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Measure What Matters

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In this book, John Doerr talks about OKRs (Objectives and Key Results). Although the initial idea for them came from Andy Grove who worked for Intel in the 70s, John Doerr is credited with turning it into a huge movement and sharing them with many growing tech companies. He speaks about meetings with companies like Google and teaches them how OKRs can help them drive forward in a more cohesive way.

The book lays out the issues with other frameworks and why OKRs can help businesses achieve success more reliably. Our team had started to use OKRs before reading this book, but it never made sense how it would help us. After reading this book (and a couple others on strategy), we've been able to implement OKRs in a serious way and are using them to achieve our strategic goals.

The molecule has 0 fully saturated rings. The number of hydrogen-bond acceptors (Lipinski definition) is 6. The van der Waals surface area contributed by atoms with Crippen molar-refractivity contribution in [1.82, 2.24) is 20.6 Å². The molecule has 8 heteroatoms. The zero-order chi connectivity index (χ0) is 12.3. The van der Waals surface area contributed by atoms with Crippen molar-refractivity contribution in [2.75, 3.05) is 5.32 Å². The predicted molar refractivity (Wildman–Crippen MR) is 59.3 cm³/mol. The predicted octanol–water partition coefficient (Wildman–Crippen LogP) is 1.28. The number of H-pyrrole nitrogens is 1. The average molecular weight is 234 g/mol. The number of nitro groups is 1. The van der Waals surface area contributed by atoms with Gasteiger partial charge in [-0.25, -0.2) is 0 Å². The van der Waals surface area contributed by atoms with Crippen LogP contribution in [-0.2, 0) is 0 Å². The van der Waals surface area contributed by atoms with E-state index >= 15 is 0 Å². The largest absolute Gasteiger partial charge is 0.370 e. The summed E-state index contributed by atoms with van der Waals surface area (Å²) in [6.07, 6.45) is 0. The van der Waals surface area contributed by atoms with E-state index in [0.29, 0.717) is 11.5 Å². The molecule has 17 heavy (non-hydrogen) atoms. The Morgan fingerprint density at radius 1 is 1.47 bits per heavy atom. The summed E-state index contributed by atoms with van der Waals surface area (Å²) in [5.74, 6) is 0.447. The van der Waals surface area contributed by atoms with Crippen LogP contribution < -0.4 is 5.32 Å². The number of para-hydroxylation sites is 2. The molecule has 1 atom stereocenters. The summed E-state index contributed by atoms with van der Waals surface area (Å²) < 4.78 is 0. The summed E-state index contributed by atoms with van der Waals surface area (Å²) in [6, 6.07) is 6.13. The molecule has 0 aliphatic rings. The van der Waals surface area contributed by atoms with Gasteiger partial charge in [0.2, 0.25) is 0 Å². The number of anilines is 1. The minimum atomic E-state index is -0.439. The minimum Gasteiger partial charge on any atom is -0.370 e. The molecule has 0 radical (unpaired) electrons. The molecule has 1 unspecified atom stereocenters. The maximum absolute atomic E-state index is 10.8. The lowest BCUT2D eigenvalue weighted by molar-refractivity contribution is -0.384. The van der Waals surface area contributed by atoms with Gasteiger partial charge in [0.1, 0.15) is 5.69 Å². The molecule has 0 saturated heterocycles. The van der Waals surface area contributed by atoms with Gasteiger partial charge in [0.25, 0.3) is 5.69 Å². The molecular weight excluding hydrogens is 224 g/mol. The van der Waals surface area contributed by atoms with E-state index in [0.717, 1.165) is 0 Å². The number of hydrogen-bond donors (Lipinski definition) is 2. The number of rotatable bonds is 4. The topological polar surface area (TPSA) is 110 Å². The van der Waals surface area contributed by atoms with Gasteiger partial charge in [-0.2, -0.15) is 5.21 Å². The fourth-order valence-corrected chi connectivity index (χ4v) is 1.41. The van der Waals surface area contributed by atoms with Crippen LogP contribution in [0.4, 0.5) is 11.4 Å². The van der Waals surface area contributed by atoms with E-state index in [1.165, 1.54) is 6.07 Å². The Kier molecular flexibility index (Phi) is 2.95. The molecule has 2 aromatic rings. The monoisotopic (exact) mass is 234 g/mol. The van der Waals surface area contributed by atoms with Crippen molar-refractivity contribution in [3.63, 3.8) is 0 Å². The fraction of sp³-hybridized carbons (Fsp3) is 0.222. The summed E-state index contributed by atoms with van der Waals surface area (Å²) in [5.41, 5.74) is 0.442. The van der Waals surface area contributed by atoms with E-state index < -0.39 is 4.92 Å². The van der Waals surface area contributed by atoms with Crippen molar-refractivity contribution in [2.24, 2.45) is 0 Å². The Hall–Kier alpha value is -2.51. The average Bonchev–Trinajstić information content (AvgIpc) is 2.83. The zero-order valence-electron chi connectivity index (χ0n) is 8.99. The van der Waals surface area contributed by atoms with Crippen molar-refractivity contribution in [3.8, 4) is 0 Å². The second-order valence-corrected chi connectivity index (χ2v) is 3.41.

One interesting point he described was that in general, OKRs should be about 50% top-down and 50% bottom-up. Upper level managers should set the direction for people and teams to follow, but those teams should also have freedom to set their own goals and efforts. This seems to enable a good balance of control from the top as well as agility from the bottom.


I recommend the book not only for the history of this successful framework, but for the stories of how it has helped to lead many successful companies to be more productive than would have seemed possible without OKRs.

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